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Fifty years ago, in July 1968, the Vatican issued the encyclical Humanae Vitae, “Of Human Life,” which prohibited virtually all forms of artificial contraception for Catholics. This has a claim to rank as one of the most important events in Christian (not just Catholic) history in the second half of the twentieth century, and perhaps the whole century. While the anniversary has received some attention, the fact that it is not better noticed today can actually be seen of just how important it was. I’ll explain that cryptic remark.
By way of background, the encyclical arrived in the aftermath of the second Vatican Council of 1963-65, which opened the door to far-reaching reform in Catholic life, practice and worship. I do stress “opened the door” as the full effects of the various decisions often took several years to implement, in a patchy and sporadic way. Rightly or not, there was a widespread impression that the Vatican would have no option but to change its firm stance against contraception. The Pill debuted in 1960, and in 1963, Pope John XXIII appointed a commission to explore the various issues. In 1966, an expanded Commission wrote a majority report recommending the approval of at least some kinds of contraception for married couples. “Everyone knew” that this liberalized position would become the Church’s official stance through some kind of new statement or encyclical, and all those informed people were stunned at the actual document that emerged.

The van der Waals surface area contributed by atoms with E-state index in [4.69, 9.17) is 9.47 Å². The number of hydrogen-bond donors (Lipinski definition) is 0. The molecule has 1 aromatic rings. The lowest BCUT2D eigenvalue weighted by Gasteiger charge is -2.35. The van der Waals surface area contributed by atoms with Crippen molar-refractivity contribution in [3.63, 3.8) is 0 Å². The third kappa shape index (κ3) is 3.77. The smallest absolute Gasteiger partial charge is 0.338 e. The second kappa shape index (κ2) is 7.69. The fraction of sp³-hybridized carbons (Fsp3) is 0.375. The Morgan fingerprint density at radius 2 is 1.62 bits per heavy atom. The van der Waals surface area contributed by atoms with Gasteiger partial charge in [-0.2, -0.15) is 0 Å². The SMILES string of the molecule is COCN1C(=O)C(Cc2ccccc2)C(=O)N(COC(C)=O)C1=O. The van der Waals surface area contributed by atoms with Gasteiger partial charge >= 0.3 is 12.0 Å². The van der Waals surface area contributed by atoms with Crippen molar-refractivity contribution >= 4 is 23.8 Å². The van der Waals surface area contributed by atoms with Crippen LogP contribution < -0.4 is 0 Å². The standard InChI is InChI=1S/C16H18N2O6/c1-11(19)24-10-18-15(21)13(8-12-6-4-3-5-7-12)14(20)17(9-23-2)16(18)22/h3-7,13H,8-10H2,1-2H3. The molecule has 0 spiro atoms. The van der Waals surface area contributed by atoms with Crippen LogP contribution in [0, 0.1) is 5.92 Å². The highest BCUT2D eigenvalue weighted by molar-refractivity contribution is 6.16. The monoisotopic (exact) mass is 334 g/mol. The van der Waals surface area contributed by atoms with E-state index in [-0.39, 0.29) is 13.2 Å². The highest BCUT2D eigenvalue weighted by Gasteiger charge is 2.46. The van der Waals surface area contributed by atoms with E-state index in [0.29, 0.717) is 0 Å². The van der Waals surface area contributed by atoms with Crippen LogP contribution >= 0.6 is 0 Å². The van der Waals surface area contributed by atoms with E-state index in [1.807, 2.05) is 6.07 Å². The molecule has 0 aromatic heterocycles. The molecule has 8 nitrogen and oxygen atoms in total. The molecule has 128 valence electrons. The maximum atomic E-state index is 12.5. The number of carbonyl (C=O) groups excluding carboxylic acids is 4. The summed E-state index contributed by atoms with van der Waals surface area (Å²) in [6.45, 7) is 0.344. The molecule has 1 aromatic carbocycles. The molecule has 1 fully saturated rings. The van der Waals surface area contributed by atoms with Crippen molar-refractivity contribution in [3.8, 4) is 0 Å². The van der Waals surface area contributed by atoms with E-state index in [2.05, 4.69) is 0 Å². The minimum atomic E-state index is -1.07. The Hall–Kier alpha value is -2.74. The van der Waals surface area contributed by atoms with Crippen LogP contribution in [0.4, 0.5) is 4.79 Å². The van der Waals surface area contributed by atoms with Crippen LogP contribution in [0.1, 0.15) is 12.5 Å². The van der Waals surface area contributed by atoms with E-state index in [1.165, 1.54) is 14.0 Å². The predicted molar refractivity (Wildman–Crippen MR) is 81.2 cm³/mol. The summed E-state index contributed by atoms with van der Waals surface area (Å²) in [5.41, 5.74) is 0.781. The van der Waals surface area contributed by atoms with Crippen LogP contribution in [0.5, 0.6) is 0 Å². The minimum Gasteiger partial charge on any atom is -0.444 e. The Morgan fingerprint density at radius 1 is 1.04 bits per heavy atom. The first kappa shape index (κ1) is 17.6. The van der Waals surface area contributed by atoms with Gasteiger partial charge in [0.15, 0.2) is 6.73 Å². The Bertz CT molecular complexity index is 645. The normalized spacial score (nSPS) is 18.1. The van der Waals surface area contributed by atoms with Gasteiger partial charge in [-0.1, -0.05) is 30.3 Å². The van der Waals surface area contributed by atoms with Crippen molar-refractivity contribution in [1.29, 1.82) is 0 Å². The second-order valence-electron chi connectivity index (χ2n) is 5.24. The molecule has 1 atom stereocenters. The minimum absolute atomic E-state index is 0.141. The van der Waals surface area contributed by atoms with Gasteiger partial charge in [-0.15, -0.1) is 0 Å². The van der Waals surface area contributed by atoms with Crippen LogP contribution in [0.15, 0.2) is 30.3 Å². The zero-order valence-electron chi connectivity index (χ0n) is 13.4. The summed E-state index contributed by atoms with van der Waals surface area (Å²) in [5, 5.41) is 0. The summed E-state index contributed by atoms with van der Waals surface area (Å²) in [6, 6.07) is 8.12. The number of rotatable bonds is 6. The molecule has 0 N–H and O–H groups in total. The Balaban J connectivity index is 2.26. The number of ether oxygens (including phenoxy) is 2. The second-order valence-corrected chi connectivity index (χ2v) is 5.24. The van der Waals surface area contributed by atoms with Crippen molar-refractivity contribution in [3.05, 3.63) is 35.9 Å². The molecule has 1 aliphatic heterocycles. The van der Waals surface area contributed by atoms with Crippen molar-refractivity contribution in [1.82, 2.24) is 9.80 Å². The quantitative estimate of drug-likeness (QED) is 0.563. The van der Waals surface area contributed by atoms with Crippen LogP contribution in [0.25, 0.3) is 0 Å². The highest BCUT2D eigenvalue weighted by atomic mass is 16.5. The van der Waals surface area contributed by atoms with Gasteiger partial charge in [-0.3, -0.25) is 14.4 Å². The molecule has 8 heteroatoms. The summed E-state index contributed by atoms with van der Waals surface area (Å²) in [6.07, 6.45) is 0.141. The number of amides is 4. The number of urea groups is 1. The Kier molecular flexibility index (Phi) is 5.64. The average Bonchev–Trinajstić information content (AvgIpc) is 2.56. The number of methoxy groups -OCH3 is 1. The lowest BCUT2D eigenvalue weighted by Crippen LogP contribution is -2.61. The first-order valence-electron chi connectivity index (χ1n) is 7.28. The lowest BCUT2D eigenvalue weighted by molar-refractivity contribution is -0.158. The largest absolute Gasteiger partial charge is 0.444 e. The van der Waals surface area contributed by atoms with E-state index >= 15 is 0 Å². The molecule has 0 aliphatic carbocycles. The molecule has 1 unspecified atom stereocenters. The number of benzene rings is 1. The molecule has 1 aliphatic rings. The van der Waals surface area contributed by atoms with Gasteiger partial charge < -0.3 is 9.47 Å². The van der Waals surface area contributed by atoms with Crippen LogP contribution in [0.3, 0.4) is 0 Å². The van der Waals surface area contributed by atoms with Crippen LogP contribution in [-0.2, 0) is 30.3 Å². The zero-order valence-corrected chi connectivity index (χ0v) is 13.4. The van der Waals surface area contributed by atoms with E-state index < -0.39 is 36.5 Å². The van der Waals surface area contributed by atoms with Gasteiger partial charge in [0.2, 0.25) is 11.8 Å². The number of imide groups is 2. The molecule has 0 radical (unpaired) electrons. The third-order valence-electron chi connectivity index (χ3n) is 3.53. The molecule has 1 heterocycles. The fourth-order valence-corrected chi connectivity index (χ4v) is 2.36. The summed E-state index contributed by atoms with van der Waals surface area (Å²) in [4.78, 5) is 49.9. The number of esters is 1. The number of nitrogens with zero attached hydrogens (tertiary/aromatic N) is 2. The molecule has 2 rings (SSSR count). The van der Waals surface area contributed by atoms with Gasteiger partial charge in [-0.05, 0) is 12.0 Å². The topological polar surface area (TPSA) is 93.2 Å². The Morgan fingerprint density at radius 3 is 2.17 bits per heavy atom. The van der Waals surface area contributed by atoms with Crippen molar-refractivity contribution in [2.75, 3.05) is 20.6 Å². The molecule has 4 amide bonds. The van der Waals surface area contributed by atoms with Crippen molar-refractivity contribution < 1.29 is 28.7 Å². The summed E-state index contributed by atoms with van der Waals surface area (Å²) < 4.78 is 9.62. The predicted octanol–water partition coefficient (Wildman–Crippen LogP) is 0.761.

Sheer - Numbers - Part - Story - Quantity
So why is this important? Sheer numbers are a large part of the story: quantity has a quality all of its own. Whenever we study Christian history in modern times, it always helps to recall that the Roman Catholic church has for many decades been by far the largest component of the Christian community worldwide. Catholics have also been the...
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